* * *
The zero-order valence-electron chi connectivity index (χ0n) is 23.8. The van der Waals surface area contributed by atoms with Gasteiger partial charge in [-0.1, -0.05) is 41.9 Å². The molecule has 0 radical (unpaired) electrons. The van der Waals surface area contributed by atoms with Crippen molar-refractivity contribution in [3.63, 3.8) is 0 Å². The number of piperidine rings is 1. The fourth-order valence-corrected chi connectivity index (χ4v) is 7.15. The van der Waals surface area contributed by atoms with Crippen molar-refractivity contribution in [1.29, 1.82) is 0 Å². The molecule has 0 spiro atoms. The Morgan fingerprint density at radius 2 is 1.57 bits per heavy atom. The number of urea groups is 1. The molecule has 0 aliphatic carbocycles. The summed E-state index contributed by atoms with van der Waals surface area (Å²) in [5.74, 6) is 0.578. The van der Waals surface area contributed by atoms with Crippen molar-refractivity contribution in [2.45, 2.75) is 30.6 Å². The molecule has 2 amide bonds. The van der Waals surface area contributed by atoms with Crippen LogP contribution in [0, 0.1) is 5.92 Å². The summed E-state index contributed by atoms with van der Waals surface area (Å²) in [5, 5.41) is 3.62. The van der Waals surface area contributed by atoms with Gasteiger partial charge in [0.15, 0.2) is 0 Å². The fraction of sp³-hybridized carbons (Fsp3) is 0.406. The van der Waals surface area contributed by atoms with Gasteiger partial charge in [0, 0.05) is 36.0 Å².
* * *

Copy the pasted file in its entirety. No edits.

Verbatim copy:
The zero-order valence-electron chi connectivity index (χ0n) is 23.8. The van der Waals surface area contributed by atoms with Gasteiger partial charge in [-0.1, -0.05) is 41.9 Å². The molecule has 0 radical (unpaired) electrons. The van der Waals surface area contributed by atoms with Crippen molar-refractivity contribution in [3.63, 3.8) is 0 Å². The number of piperidine rings is 1. The fourth-order valence-corrected chi connectivity index (χ4v) is 7.15. The van der Waals surface area contributed by atoms with Crippen molar-refractivity contribution in [1.29, 1.82) is 0 Å². The molecule has 0 spiro atoms. The Morgan fingerprint density at radius 2 is 1.57 bits per heavy atom. The number of urea groups is 1. The molecule has 0 aliphatic carbocycles. The summed E-state index contributed by atoms with van der Waals surface area (Å²) in [5.74, 6) is 0.578. The van der Waals surface area contributed by atoms with Crippen molar-refractivity contribution in [2.45, 2.75) is 30.6 Å². The molecule has 2 amide bonds. The van der Waals surface area contributed by atoms with Crippen LogP contribution in [0, 0.1) is 5.92 Å². The summed E-state index contributed by atoms with van der Waals surface area (Å²) in [5, 5.41) is 3.62. The van der Waals surface area contributed by atoms with Gasteiger partial charge in [0.15, 0.2) is 0 Å². The fraction of sp³-hybridized carbons (Fsp3) is 0.406. The van der Waals surface area contributed by atoms with Gasteiger partial charge in [0, 0.05) is 36.0 Å².